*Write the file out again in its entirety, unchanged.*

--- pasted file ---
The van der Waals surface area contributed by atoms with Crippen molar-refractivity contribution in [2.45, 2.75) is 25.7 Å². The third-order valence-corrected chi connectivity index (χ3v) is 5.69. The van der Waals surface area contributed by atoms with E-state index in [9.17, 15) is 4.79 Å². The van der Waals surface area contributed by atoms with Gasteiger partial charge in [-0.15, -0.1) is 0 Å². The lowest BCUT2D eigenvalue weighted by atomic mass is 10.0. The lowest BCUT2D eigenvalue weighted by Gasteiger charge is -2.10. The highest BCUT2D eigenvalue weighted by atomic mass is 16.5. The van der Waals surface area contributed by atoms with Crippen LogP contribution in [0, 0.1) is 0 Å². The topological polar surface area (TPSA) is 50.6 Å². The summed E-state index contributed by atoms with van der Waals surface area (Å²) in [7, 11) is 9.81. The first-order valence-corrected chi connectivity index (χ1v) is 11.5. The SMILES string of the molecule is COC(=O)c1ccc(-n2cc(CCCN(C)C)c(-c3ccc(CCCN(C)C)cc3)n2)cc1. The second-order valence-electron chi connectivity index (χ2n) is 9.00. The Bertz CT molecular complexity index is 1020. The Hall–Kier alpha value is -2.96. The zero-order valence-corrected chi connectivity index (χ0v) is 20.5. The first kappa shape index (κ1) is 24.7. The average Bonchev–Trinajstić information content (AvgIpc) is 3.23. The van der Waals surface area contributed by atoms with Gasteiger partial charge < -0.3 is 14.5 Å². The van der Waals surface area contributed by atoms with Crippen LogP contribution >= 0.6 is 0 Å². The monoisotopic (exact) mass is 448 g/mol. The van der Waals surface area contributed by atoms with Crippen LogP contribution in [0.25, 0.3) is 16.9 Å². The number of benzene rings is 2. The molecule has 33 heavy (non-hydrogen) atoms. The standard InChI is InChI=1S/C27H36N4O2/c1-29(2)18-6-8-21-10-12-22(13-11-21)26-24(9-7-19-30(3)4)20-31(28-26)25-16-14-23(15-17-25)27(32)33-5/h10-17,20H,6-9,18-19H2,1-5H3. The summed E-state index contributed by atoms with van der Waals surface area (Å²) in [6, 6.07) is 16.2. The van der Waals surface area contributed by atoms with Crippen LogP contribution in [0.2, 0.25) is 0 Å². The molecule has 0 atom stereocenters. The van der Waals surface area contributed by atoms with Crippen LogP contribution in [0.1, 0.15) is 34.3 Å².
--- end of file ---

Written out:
The van der Waals surface area contributed by atoms with Crippen molar-refractivity contribution in [2.45, 2.75) is 25.7 Å². The third-order valence-corrected chi connectivity index (χ3v) is 5.69. The van der Waals surface area contributed by atoms with E-state index in [9.17, 15) is 4.79 Å². The van der Waals surface area contributed by atoms with Gasteiger partial charge in [-0.15, -0.1) is 0 Å². The lowest BCUT2D eigenvalue weighted by atomic mass is 10.0. The lowest BCUT2D eigenvalue weighted by Gasteiger charge is -2.10. The highest BCUT2D eigenvalue weighted by atomic mass is 16.5. The van der Waals surface area contributed by atoms with Crippen LogP contribution in [0, 0.1) is 0 Å². The topological polar surface area (TPSA) is 50.6 Å². The summed E-state index contributed by atoms with van der Waals surface area (Å²) in [7, 11) is 9.81. The first-order valence-corrected chi connectivity index (χ1v) is 11.5. The SMILES string of the molecule is COC(=O)c1ccc(-n2cc(CCCN(C)C)c(-c3ccc(CCCN(C)C)cc3)n2)cc1. The second-order valence-electron chi connectivity index (χ2n) is 9.00. The Bertz CT molecular complexity index is 1020. The Hall–Kier alpha value is -2.96. The zero-order valence-corrected chi connectivity index (χ0v) is 20.5. The first kappa shape index (κ1) is 24.7. The average Bonchev–Trinajstić information content (AvgIpc) is 3.23. The van der Waals surface area contributed by atoms with Gasteiger partial charge < -0.3 is 14.5 Å². The van der Waals surface area contributed by atoms with Crippen LogP contribution >= 0.6 is 0 Å². The monoisotopic (exact) mass is 448 g/mol. The van der Waals surface area contributed by atoms with Crippen LogP contribution in [0.25, 0.3) is 16.9 Å². The number of benzene rings is 2. The molecule has 33 heavy (non-hydrogen) atoms. The standard InChI is InChI=1S/C27H36N4O2/c1-29(2)18-6-8-21-10-12-22(13-11-21)26-24(9-7-19-30(3)4)20-31(28-26)25-16-14-23(15-17-25)27(32)33-5/h10-17,20H,6-9,18-19H2,1-5H3. The summed E-state index contributed by atoms with van der Waals surface area (Å²) in [6, 6.07) is 16.2. The van der Waals surface area contributed by atoms with Crippen LogP contribution in [0.2, 0.25) is 0 Å². The molecule has 0 atom stereocenters. The van der Waals surface area contributed by atoms with Crippen LogP contribution in [0.1, 0.15) is 34.3 Å².